P. vs. the "pink skayetti."

P. vs. the “pink skayetti.”

I’m in the business of feeding kids.  That’s not the job I go to outside of my house every day, it’s not what I get paid for, but it’s a big part of what I do.  I have two kids; I feed said kids; I clean up after said kids; I try to keep said kids from behaving in public as if they’ve been raised by feral monkeys.  And then they get hungry again, and I feed them some more.

Part of the feeding kids gig is obviously the Cooking of the Food, and then there’s the other glamorous bit, the Washing of the Dishes.  But then there’s allllll that stuff in the middle, roughly known as the Potential Filling of the Bellies, which starts somewhere around the Serving of the Meal and ends somewhere around The Triumphal Return of the Dishes to the Kitchen and/or The Refusal to Negotiate with Tiny Dinner Table Terrorists.  The things that happen during the Potential Filling of the Bellies are important.  They’re formative. They help us teach about the expectations of a shared meal, they help us shape our kids’ perceptions about what a healthy meal looks like, they give us an opportunity to model proper eating behaviors, and they accomplish some of that fleeting Family Time we’re all trying to latch onto at the end of the day.

One thing I’ve realized is that, while niceties like table manners are, indeed, important to me, I’m more than willing to sacrifice some of the expected pomp and circumstance in favor of other goals.  For example, I think there’s still plenty of time in my boys’ lives to teach them which fork gets used for what course, but the window of time in which I can easily teach them how to negotiate their own relationship with the food on their dinner plates is rapidly closing.  There are some “bad table manners” that are, I suspect, helping us to get some pretty good results as far as helping the kids to try new foods, eat what they’re served without complaint, take charge of their own relationships with food, and build positive associations around the whole concept of family dinner.

Picking their food apart. Yup, sometimes usually with their fingers.  Just tonight, P. picked the mushrooms out of his pasta.  The other evening, L. tried unsuccessfully to pick any trace of sauteed onion out of his dinner.  He also went through a phase where, every time I took him out for sushi, he’d order the same maki and then proceed to pull it apart and take out all the little bits of scallion.  P. is also legendary for plunging his fingers into a bowl of soup and fishing around to pull out the things he doesn’t want.  And despite the mess of it all (which we’re working on), I’m actually okay with this, because it:
1) Allows them to feel in control of what’s being served to them, without asking for another dish or complaining about the component parts of what’s in front of them;
2) Teaches them to manage their own likes and dislikes without rejecting the entire plate of food;
3) Helps them to readily accept “mixed-together” foods, knowing that it’s possible to set aside the bits they don’t prefer.

Eating with unconventional utensils.  Forks and knives are great, and I set the table with those. Sometimes, the kids use them; sometimes, they don’t.  There are foods they still eat with their hands, like long-strand pasta, because it’s less frustrating for them to use fingers to help while they’re still mastering the art of the twirl.  They’ve often eaten soup with straws.  They’ve also used cocktail swords, toothpicks, popsicle sticks, tongs, serving utensils, and any number of other non-traditional items to get the food from the plate to their mouths.  I’ve allowed and even encouraged this kind of behavior, because it:1) Gives young kids who are still developing motor control new challenges to test their skills;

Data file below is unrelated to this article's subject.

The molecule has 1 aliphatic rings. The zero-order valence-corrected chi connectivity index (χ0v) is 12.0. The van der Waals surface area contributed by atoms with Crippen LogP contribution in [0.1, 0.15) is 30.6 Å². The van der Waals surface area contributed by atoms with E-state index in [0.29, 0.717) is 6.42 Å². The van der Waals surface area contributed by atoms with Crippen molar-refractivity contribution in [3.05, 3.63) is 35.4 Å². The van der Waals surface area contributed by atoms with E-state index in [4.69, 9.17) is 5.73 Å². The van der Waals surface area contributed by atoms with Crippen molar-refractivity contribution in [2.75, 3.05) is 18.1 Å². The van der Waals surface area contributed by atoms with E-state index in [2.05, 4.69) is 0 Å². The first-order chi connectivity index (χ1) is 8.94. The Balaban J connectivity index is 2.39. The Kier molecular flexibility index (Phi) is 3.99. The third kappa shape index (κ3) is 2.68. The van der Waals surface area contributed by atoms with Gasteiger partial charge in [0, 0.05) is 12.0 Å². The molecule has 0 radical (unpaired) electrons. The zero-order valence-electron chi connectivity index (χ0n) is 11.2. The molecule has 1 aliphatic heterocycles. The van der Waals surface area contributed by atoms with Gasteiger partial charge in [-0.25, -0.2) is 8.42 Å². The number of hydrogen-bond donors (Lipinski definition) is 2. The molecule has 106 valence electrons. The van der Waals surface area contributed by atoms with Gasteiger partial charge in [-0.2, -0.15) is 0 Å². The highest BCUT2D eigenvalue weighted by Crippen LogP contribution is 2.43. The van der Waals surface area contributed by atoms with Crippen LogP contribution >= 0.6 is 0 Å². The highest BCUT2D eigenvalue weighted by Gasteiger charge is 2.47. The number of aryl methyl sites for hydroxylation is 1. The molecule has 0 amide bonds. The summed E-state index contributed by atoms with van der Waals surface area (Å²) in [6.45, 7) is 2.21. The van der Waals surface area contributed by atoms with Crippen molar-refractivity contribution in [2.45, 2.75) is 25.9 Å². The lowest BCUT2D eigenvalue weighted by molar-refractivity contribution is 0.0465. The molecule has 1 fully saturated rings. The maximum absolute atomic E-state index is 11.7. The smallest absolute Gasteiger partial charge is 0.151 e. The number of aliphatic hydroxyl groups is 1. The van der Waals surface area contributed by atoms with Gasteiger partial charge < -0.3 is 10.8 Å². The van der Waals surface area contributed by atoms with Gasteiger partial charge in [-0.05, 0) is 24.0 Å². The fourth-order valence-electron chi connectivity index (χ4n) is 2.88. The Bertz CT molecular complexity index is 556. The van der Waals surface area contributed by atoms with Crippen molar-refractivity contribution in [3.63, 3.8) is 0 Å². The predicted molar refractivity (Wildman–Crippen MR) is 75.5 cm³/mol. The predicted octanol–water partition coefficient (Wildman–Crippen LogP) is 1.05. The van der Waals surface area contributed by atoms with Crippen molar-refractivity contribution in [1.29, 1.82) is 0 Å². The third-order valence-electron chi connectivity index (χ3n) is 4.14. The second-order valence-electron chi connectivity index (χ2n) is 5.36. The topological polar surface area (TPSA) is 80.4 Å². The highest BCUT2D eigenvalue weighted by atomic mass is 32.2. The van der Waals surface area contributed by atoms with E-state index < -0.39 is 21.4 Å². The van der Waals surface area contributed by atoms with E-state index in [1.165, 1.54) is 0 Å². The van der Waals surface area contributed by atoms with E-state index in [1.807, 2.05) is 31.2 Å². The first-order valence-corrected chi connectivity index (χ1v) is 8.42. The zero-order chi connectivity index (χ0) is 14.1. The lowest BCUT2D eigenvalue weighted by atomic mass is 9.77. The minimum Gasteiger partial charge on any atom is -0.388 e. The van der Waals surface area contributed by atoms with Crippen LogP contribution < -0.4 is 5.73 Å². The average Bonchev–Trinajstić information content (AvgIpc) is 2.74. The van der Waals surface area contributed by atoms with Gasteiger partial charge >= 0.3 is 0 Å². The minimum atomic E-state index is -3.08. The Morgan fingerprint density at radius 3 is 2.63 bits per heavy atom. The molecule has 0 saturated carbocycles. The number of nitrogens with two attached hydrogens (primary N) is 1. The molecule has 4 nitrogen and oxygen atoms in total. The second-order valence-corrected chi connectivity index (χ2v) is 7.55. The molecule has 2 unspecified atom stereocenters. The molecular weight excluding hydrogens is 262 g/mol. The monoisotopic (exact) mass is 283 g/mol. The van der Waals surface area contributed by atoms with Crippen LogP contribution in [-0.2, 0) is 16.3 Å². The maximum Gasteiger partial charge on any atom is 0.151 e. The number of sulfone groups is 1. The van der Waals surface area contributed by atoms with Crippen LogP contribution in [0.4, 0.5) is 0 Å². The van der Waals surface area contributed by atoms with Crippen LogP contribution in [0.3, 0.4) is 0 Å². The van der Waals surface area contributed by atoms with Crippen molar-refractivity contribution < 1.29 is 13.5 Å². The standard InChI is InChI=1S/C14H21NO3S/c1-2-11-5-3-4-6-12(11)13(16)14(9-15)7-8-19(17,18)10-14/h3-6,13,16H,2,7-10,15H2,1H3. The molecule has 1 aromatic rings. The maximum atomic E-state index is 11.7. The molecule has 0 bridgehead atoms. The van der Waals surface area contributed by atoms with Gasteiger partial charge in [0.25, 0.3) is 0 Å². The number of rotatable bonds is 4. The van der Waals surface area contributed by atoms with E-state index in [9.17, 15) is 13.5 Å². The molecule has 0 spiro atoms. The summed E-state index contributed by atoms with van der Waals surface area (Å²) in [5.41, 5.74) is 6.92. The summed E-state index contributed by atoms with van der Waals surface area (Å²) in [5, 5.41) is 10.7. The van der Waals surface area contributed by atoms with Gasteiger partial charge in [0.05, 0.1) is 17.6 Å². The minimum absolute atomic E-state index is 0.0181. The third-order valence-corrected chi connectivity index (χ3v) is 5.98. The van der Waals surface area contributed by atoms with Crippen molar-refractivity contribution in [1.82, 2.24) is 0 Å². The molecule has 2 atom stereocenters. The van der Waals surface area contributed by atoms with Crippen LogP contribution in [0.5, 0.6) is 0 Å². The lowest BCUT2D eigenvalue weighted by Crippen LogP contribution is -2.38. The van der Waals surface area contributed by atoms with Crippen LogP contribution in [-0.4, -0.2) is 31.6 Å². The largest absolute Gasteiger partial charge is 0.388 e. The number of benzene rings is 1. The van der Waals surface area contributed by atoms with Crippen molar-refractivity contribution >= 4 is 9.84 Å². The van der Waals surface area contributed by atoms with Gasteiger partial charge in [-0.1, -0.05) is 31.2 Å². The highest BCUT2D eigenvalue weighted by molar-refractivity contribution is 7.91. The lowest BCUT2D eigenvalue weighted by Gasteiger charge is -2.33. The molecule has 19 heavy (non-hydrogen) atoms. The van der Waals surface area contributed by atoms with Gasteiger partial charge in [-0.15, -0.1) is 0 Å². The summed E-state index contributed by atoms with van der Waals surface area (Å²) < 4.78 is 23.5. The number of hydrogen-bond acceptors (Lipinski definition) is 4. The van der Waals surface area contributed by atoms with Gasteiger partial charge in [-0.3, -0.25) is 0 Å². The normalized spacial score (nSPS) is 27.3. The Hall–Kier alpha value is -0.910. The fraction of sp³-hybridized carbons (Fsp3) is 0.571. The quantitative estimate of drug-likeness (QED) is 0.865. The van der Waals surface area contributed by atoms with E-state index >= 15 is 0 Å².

2) Helps them to happily eat what’s been served, without the frustration that sometimes accompanies mastering the use of utensils with certain foods;
3) Makes the occasional meal more fun and motivates them to stay at the table to participate in the family dinner.

Playing with their food.  A current favorite meal for both boys is our Buffalo-inspired lettuce wraps, mainly because it’s so much fun for them to play with.  They pretend the lettuce cups are boats, the meat and vegetables are passengers, and the dressing is the ocean.  Sometimes there are sharks, or pirates, or other boats to race with.  It doesn’t make for a neat meal, but it makes for a meal where everything gets eaten and nobody whines.  Long ago, I realized that letting the kids — especially P. — play around a little with their food could make the difference between nagging them to try a bite, and watching them finally decide to take that bite on their own.  I let them play because:
1) It helps them to feel more in control of the eating experience;
2) It keeps them engaged with the food on their own terms, which keeps them at the table longer with a better attitude;
3) It helps them to explore new foods with all their senses, which is much more likely to lead to them eventually deciding to taste those new foods.

Sure, we work on manners and we try not to let the family dinner table become a free-for-all.  (And judging from the boys’ generally well-received behavior when dining out, I guess we’re not doing too badly on the not-being-raised-by-feral-monkeys thing.) But ultimately, relaxing and realizing that we’re not trying to impress anybody at a five-star restaurant most nights has helped us to construct a positive and pleasant environment that brings everybody willingly to the table.  In the world of family dinners, less whining and more eating can only be a good thing.